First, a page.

Let’s Have a Moratorium on 1980s Teen Movie Love from Modern Teen Movie Characters

In the new movie Pitch Perfect, a boy (Skylar Astin) introduces a girl (Anna Kendrick) to The Breakfast Club. It’s a believable scene, on it’s own. Even if I don’t necessarily think the 27-year-old John Hughes film, classic status notwithstanding, is a hugely important thing to the generation currently heading into college, I can accept that the guy is a movie soundtrack dork who seemingly loves only titles from before his birth and that she genuinely has never seen it. But it is a bit much that the signature Brat Pack film’s ending, with its iconic Simple Minds tune and Judd Nelson freeze-framed fist thrust, is played over and over, and the film figures so prominently into the romantic plot throughout.

It all just feels like something from out of the mind of a thirty-something screenwriter rather than that of these modern-day teen characters. And the movie’s writer, Kay Cannon, is indeed a child of the ’80s and admits that The Breakfast Club is something she loves from her youth. Apparently, though, Say Anything was originally the teen movie of that era to be honored and made fun of in the new a-cappella-based comedy. She also is a big fan of Hughes’s Weird Science but couldn’t make it work. But for kids born around 1995, which is the target audience as well as the roles on screen, aren’t there more relevant films to reference? Maybe Mean Girls, Bring It On, Twilight, Rushmore, Juno, High School Musical, Superbad or — going way back for this one — Can’t Hardly Wait?

Or perhaps writers of modern teen and college movies can come up with their own memorable moments and classic characters, scenes and dialogue? Hughes didn’t get to be a legend of a genre by having Molly Ringwald and Anthony Michael Hall bonding over Gidget and James Dean, which would be about the same time-lapse we’re seeing with today’s movies referencing those of the ’80s. And Pitch Perfect isn’t alone. Two years ago, Easy A was an even worse offender with its homages to The Breakfast Club, Say Anything, Can’t Buy Me Love and others, culminated in a final shot that was weakened by its dependency on the audience to gehalfway quarter-century-old references. It even directly told its audience through the words of the main character (Emma Stone) that Easy A is not as good as those classics. So why aren’t we just watching them instead?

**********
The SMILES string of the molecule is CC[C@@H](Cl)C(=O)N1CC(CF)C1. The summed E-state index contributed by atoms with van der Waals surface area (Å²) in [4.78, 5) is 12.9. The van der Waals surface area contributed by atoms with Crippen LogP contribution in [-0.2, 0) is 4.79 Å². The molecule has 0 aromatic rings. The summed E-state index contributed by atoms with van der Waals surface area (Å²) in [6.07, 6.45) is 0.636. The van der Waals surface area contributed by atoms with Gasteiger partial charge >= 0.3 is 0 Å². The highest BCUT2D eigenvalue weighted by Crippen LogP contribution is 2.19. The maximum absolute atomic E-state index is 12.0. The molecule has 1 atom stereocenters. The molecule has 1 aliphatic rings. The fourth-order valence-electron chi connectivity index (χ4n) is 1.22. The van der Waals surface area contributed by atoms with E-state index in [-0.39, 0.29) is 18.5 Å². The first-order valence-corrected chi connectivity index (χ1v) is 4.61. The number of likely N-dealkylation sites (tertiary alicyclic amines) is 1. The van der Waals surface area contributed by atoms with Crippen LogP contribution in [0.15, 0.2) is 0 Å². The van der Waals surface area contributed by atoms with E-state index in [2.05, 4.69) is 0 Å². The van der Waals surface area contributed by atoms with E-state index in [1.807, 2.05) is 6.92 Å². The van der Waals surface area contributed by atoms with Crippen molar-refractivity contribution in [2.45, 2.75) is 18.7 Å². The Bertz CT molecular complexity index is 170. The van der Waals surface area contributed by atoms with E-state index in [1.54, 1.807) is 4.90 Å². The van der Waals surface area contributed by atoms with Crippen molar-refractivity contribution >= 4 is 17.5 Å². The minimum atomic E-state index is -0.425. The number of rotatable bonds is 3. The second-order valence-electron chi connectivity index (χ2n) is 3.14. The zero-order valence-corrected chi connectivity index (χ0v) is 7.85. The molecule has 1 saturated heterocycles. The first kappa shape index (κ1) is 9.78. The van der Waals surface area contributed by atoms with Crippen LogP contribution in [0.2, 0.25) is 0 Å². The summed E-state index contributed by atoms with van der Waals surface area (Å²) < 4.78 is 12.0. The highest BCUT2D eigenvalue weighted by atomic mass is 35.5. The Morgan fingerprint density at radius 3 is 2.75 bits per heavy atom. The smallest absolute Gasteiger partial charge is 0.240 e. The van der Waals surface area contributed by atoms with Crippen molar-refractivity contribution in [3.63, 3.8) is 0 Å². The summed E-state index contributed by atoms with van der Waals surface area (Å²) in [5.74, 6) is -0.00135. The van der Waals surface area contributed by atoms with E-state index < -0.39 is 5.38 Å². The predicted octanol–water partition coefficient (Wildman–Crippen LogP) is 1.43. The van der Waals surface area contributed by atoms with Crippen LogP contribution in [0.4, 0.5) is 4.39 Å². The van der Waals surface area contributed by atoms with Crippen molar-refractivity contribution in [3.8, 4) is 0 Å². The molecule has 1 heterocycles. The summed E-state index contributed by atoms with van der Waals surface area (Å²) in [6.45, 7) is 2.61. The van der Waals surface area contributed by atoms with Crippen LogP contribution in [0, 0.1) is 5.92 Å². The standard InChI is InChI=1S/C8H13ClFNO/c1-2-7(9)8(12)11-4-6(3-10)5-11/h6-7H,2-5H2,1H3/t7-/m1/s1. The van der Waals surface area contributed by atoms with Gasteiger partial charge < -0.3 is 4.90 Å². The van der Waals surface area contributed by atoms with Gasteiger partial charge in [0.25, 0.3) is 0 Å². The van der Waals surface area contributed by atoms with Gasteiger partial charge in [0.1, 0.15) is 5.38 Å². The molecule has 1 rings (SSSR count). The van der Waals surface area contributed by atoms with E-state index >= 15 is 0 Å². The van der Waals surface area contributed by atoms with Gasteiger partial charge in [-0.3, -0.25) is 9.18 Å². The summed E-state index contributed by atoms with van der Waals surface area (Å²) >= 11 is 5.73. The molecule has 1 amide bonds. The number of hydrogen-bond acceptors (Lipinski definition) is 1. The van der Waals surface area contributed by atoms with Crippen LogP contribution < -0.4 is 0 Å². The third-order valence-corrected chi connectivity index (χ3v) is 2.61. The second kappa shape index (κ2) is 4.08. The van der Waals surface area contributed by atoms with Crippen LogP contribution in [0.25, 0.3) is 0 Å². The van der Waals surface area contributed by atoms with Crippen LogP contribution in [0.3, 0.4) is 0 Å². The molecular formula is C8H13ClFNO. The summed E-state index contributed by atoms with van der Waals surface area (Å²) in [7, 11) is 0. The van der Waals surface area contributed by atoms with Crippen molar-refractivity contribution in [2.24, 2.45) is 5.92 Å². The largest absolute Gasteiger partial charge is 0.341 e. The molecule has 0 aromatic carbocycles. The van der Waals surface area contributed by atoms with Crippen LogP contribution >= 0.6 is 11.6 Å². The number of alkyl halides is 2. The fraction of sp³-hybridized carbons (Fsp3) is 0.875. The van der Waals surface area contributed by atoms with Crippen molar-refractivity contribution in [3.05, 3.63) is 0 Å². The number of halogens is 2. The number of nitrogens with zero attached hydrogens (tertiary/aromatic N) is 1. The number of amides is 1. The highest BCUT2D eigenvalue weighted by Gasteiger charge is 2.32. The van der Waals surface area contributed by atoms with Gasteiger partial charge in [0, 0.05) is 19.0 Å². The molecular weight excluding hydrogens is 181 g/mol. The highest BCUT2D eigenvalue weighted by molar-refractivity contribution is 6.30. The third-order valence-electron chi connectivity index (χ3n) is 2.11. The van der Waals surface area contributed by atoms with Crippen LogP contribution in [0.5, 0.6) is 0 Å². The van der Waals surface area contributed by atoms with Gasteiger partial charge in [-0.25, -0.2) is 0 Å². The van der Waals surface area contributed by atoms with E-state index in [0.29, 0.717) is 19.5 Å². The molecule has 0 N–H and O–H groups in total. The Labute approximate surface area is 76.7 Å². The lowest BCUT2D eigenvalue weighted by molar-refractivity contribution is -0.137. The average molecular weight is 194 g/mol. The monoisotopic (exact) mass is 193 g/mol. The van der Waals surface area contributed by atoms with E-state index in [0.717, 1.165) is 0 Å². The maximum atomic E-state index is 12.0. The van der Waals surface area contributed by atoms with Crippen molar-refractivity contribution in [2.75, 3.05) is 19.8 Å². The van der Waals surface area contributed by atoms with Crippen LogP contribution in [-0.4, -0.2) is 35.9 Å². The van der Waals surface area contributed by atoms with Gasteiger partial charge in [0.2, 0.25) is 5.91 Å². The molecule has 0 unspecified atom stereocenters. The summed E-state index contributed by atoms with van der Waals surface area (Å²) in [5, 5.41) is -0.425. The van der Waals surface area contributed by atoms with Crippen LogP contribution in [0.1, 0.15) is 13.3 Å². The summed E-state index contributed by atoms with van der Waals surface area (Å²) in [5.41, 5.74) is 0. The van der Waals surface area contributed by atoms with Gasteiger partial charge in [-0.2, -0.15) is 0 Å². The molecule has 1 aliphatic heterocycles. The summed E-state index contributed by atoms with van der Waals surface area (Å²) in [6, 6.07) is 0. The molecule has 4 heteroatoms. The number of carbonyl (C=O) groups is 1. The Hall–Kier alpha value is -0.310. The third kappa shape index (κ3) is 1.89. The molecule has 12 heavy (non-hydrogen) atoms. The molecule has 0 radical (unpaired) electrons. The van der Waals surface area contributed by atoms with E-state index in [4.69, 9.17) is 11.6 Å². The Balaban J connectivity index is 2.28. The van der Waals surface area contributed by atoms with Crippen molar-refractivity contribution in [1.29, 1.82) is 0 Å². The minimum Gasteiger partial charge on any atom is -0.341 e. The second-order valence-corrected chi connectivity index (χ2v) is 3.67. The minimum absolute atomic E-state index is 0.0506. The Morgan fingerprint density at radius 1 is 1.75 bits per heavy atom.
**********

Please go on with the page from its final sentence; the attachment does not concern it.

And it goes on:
Of course, like so many things today, Pitch Perfect deals in nostalgia, and that helps us older folks enjoy it if not ever call for its entry into the National Film Registry. But I think just involving the music of my childhood would have sufficed, just as some of the period-piece teen movies of the 1980s, such as Back to the Future, Peggy Sue Got Married and Stand By Me, had their Boomer-targeted soundtracks. And while there might have been slight or subtle references and homages here and there, they never came full out and said, “Hey, look at this scene from Rebel Without a Cause in which Jim Stark is called a chicken and now look here’s Marty McFly similarly not liking being called a chicken and here’s someone telling us a reminder of the connection.”

Would it be better if new teen movies were more contemporarily referential and cite Donnie Darko rather than Ferris Bueller? Honestly, I don’t know what allusions would be most appropriate and realistic to the kids of today, but it doesn’t matter because movies like Pitch Perfect and the John Hughes stuff aren’t meant to be realistic (for that you can look to dramas such as River’s Edge then and The Myth of the American Sleepover now). They should be both timely and timeless, the latter so that it could be of interest to the teens of tomorrow but not as something to be recycled and employed for familiarity in place of fresh, original ideas. They should simply have fresh and original ideas themselves.

Like the cross-generational music mash-ups that fuel its soundtrack and protagonist’s dreams, Pitch Perfect might be entertaining in the moment, but nobody will remember it 25 years from now. Maybe that means its a good representation of its time, but it doesn’t mean it will be a classic from the era. And so far it doesn’t really seem this generation has any of their own yet, which is unfortunate for not only them but the Hollywood of 2035, which won’t have anything of its own to cash in on.


Rather than a reject, Christopher Campbell is a film school dropout. But he has since gotten a master’s degree in cinema studies and has been blogging about movies since 2005. Earlier, he reviewed films for a zine (a what?) that you could buy at Tower Records (a what?). He is married with two children.

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